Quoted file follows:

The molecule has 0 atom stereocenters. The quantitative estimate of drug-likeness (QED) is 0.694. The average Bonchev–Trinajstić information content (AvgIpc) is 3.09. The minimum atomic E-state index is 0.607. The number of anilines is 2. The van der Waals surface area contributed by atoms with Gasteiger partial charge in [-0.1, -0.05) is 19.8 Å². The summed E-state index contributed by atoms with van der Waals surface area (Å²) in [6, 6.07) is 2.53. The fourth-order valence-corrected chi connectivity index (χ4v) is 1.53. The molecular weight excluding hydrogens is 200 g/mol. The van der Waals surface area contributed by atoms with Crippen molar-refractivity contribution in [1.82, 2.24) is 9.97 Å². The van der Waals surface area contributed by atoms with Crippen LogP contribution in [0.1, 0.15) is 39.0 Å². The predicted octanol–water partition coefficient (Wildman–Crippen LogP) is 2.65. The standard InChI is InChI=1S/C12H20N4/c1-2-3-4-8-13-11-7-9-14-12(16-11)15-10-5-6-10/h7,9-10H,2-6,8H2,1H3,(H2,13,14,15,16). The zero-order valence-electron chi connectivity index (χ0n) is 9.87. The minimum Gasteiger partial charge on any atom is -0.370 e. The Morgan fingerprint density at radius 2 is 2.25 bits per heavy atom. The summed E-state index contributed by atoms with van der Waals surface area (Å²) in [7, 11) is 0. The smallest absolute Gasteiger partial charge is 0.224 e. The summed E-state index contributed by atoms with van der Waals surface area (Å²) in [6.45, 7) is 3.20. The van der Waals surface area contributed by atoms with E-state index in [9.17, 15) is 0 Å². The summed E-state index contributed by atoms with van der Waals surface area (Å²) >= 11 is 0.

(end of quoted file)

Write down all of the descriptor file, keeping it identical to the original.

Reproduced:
The molecule has 0 atom stereocenters. The quantitative estimate of drug-likeness (QED) is 0.694. The average Bonchev–Trinajstić information content (AvgIpc) is 3.09. The minimum atomic E-state index is 0.607. The number of anilines is 2. The van der Waals surface area contributed by atoms with Gasteiger partial charge in [-0.1, -0.05) is 19.8 Å². The summed E-state index contributed by atoms with van der Waals surface area (Å²) in [6, 6.07) is 2.53. The fourth-order valence-corrected chi connectivity index (χ4v) is 1.53. The molecular weight excluding hydrogens is 200 g/mol. The van der Waals surface area contributed by atoms with Crippen molar-refractivity contribution in [1.82, 2.24) is 9.97 Å². The van der Waals surface area contributed by atoms with Crippen LogP contribution in [0.1, 0.15) is 39.0 Å². The predicted octanol–water partition coefficient (Wildman–Crippen LogP) is 2.65. The standard InChI is InChI=1S/C12H20N4/c1-2-3-4-8-13-11-7-9-14-12(16-11)15-10-5-6-10/h7,9-10H,2-6,8H2,1H3,(H2,13,14,15,16). The zero-order valence-electron chi connectivity index (χ0n) is 9.87. The minimum Gasteiger partial charge on any atom is -0.370 e. The Morgan fingerprint density at radius 2 is 2.25 bits per heavy atom. The summed E-state index contributed by atoms with van der Waals surface area (Å²) in [7, 11) is 0. The smallest absolute Gasteiger partial charge is 0.224 e. The summed E-state index contributed by atoms with van der Waals surface area (Å²) in [6.45, 7) is 3.20. The van der Waals surface area contributed by atoms with E-state index in [9.17, 15) is 0 Å². The summed E-state index contributed by atoms with van der Waals surface area (Å²) >= 11 is 0.